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Sticker Price: Race, Sex, and the Parental Advisory Label

How the parental advisory sticker has helped shape sex, race, and degradation in music.


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The debate over sex in popular music dates back to the beginnings of popular music, from the orgiastic prose of 17th-century Italian madrigals to the virgin sacrifice of Igor Stravinsky's Rite of Spring. In 1985, hand-wringers secured a major victory over the sexually explicit when Tipper Gore led the Parents' Music Resource Center in stamping a prominent "parental advisory" sticker on albums with profane lyrics.
Now, researchers from Brigham Young University are peeling back the label. "Viewed originally by some as censorship, warning labels appear now to have allowed artists an unbridled freedom of expression in their music," they write in the latest issue of Sexuality & Culture. "This may be a case where attempts to protect young people from degrading material has backfired and ironically increased exposure to that from which it was intended to protect."
In the study, BYU researchers P. Cougar Hall, Joshua H. West, and Shane Hill scoured the lyrics of Billboard Top 100 hits from 1959 to 2009, searching for references to sexual content—anything from hugs to anal sex. They then coded each reference as either "degrading" or "non-degrading," depending on whether the sexual act referenced sexual objectification, non-consensual sexual activity, or even "a standard of beauty equating physical attractiveness with being sexy."
Then, they took the search a step further, indexing the results by the artist's race. While the lyrics of white artists have remained consistently degrading since 1959, lyrics performed by non-white artists grew steadily more degrading over the decades, then amped up the sexualization in 1999 and 2009. Among 2009's most popular tracks, 46 percent of sex-related lyrics sung by non-white artists were coded as degrading. According to researchers, "lyrics containing sexualization only significantly increased for non-Whites following the introduction of the parent advisory label," which first appeared on album covers in 1985 then grew more standardized in 2000.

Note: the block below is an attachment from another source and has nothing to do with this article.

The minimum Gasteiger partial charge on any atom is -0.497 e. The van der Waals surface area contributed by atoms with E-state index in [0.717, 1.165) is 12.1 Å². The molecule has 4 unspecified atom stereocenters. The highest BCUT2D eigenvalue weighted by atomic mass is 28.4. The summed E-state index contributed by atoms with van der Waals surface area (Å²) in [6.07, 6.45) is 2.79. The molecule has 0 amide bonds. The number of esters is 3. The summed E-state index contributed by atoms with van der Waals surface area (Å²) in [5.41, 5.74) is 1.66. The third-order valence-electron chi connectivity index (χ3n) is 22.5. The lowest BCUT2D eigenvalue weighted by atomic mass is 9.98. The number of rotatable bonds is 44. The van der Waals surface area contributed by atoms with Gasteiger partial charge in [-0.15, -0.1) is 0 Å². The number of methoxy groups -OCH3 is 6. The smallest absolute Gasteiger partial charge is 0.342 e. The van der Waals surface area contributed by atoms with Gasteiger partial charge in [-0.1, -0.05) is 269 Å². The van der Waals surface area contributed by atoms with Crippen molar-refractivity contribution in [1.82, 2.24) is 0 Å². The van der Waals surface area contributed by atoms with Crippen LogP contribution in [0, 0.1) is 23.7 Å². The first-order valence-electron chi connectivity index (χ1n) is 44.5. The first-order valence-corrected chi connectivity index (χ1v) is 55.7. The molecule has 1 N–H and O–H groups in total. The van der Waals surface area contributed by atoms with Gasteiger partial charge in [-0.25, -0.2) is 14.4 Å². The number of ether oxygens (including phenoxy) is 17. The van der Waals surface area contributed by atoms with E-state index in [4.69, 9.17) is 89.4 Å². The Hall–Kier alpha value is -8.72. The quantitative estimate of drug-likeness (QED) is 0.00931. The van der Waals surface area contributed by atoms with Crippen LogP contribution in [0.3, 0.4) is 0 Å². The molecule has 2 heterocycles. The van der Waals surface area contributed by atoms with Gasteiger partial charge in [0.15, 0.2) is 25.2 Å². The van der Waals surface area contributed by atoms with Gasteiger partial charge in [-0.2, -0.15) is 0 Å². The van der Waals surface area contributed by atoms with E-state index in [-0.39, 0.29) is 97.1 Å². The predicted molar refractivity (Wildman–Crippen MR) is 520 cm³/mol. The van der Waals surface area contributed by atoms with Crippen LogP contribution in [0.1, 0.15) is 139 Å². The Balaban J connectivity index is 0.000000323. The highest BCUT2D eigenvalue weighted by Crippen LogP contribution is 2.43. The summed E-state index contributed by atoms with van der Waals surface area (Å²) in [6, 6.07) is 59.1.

The parental advisory warning label was more than just a blight on album art—it represented mainstream backlash to the rise of rap music in particular. The researchers theorize that "non-White artists have responded differently than White artists in the post-parent advisory era due to their history of oppression." In other words, some artists have reacted to increased mainstream censorship by carving out a necessary alternative space beyond the "parental advisory" sticker, using profanity, violence, and degrading sexual content as a radical tool.
Of course, a sticker isn't the only change to hit the music business since 1985. But regardless of the label's effects, the racial schism in sexualized music has complicated implications for race and gender relations beyond the music charts. The researchers note that a hypersexualized representation of racial minorities is nothing new, as "non-Whites have confronted persistent sexually aggressive stereotypes and expectations of hypersexual behavior" throughout history, and "people of color have persistently been stereotyped as hypersexual 'animals' unable to control their sexual appetites and desires." Challenging the parental advisory label with even more profane content may have helped establish an artistic space for non-white artists beyond mainstream control. But suburban white kids are still buying the results.
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